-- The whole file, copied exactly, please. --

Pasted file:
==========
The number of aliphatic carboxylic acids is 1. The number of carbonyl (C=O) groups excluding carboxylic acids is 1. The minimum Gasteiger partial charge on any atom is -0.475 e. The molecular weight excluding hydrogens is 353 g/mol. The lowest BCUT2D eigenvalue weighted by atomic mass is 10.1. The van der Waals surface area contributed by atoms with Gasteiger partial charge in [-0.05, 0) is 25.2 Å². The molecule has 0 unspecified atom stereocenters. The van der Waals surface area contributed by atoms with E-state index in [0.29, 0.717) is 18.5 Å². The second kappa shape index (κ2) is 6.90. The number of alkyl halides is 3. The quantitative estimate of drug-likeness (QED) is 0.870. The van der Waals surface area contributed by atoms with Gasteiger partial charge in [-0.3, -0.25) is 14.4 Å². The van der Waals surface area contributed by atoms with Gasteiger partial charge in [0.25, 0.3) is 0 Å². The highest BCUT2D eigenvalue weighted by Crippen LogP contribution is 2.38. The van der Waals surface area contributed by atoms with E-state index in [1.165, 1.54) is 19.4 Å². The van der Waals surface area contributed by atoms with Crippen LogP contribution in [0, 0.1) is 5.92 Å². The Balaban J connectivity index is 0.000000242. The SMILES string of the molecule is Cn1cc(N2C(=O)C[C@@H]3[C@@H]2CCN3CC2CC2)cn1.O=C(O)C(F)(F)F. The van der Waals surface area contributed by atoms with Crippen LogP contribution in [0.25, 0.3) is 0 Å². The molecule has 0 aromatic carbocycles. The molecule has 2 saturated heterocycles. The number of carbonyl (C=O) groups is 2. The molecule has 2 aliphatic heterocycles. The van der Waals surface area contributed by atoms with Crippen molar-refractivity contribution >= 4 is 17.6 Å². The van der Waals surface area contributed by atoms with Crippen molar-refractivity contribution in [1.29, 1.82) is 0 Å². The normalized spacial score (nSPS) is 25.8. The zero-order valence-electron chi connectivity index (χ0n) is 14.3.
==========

The number of aliphatic carboxylic acids is 1. The number of carbonyl (C=O) groups excluding carboxylic acids is 1. The minimum Gasteiger partial charge on any atom is -0.475 e. The molecular weight excluding hydrogens is 353 g/mol. The lowest BCUT2D eigenvalue weighted by atomic mass is 10.1. The van der Waals surface area contributed by atoms with Gasteiger partial charge in [-0.05, 0) is 25.2 Å². The molecule has 0 unspecified atom stereocenters. The van der Waals surface area contributed by atoms with E-state index in [0.29, 0.717) is 18.5 Å². The second kappa shape index (κ2) is 6.90. The number of alkyl halides is 3. The quantitative estimate of drug-likeness (QED) is 0.870. The van der Waals surface area contributed by atoms with Gasteiger partial charge in [-0.3, -0.25) is 14.4 Å². The van der Waals surface area contributed by atoms with Gasteiger partial charge in [0.25, 0.3) is 0 Å². The highest BCUT2D eigenvalue weighted by Crippen LogP contribution is 2.38. The van der Waals surface area contributed by atoms with E-state index in [1.165, 1.54) is 19.4 Å². The van der Waals surface area contributed by atoms with Crippen LogP contribution in [0, 0.1) is 5.92 Å². The Balaban J connectivity index is 0.000000242. The SMILES string of the molecule is Cn1cc(N2C(=O)C[C@@H]3[C@@H]2CCN3CC2CC2)cn1.O=C(O)C(F)(F)F. The van der Waals surface area contributed by atoms with Crippen LogP contribution in [0.25, 0.3) is 0 Å². The molecule has 0 aromatic carbocycles. The molecule has 2 saturated heterocycles. The number of carbonyl (C=O) groups is 2. The molecule has 2 aliphatic heterocycles. The van der Waals surface area contributed by atoms with Crippen molar-refractivity contribution >= 4 is 17.6 Å². The van der Waals surface area contributed by atoms with Crippen molar-refractivity contribution in [1.29, 1.82) is 0 Å². The normalized spacial score (nSPS) is 25.8. The zero-order valence-electron chi connectivity index (χ0n) is 14.3.